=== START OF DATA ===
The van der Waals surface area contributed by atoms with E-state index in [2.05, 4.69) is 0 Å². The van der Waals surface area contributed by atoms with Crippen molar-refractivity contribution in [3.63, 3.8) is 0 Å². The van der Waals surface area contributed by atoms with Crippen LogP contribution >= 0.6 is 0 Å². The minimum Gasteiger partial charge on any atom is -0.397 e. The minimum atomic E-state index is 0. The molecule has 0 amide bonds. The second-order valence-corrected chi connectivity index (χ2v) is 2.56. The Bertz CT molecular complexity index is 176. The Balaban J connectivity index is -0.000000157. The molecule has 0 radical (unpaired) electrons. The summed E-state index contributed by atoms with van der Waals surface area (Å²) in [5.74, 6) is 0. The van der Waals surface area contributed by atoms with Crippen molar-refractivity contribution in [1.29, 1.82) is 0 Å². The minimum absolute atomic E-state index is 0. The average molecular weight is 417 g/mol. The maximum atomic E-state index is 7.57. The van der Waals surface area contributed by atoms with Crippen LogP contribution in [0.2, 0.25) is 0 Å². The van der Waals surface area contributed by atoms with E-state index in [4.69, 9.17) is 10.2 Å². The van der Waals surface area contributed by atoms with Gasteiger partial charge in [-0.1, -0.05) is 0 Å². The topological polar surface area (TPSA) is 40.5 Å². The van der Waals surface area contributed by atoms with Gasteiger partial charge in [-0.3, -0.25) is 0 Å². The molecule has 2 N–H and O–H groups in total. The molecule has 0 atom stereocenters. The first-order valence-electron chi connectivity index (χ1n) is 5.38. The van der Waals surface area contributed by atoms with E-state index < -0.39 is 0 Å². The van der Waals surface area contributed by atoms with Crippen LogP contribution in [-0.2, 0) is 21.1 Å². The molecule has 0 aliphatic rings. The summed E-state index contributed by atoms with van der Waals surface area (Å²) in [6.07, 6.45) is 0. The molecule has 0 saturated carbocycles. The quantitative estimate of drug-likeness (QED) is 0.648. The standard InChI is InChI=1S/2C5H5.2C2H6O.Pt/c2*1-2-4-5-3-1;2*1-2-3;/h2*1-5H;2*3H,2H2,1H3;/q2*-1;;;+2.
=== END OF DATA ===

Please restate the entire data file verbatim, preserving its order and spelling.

The van der Waals surface area contributed by atoms with E-state index in [2.05, 4.69) is 0 Å². The van der Waals surface area contributed by atoms with Crippen molar-refractivity contribution in [3.63, 3.8) is 0 Å². The van der Waals surface area contributed by atoms with Crippen LogP contribution >= 0.6 is 0 Å². The minimum Gasteiger partial charge on any atom is -0.397 e. The minimum atomic E-state index is 0. The molecule has 0 amide bonds. The second-order valence-corrected chi connectivity index (χ2v) is 2.56. The Bertz CT molecular complexity index is 176. The Balaban J connectivity index is -0.000000157. The molecule has 0 radical (unpaired) electrons. The summed E-state index contributed by atoms with van der Waals surface area (Å²) in [5.74, 6) is 0. The van der Waals surface area contributed by atoms with Crippen molar-refractivity contribution in [1.29, 1.82) is 0 Å². The minimum absolute atomic E-state index is 0. The average molecular weight is 417 g/mol. The maximum atomic E-state index is 7.57. The van der Waals surface area contributed by atoms with Crippen LogP contribution in [0.2, 0.25) is 0 Å². The van der Waals surface area contributed by atoms with E-state index in [4.69, 9.17) is 10.2 Å². The van der Waals surface area contributed by atoms with Gasteiger partial charge in [-0.1, -0.05) is 0 Å². The topological polar surface area (TPSA) is 40.5 Å². The van der Waals surface area contributed by atoms with Gasteiger partial charge in [-0.3, -0.25) is 0 Å². The molecule has 2 N–H and O–H groups in total. The molecule has 0 atom stereocenters. The first-order valence-electron chi connectivity index (χ1n) is 5.38. The van der Waals surface area contributed by atoms with E-state index < -0.39 is 0 Å². The van der Waals surface area contributed by atoms with Crippen LogP contribution in [-0.2, 0) is 21.1 Å². The molecule has 0 aliphatic rings. The summed E-state index contributed by atoms with van der Waals surface area (Å²) in [6.07, 6.45) is 0. The molecule has 0 saturated carbocycles. The quantitative estimate of drug-likeness (QED) is 0.648. The standard InChI is InChI=1S/2C5H5.2C2H6O.Pt/c2*1-2-4-5-3-1;2*1-2-3;/h2*1-5H;2*3H,2H2,1H3;/q2*-1;;;+2.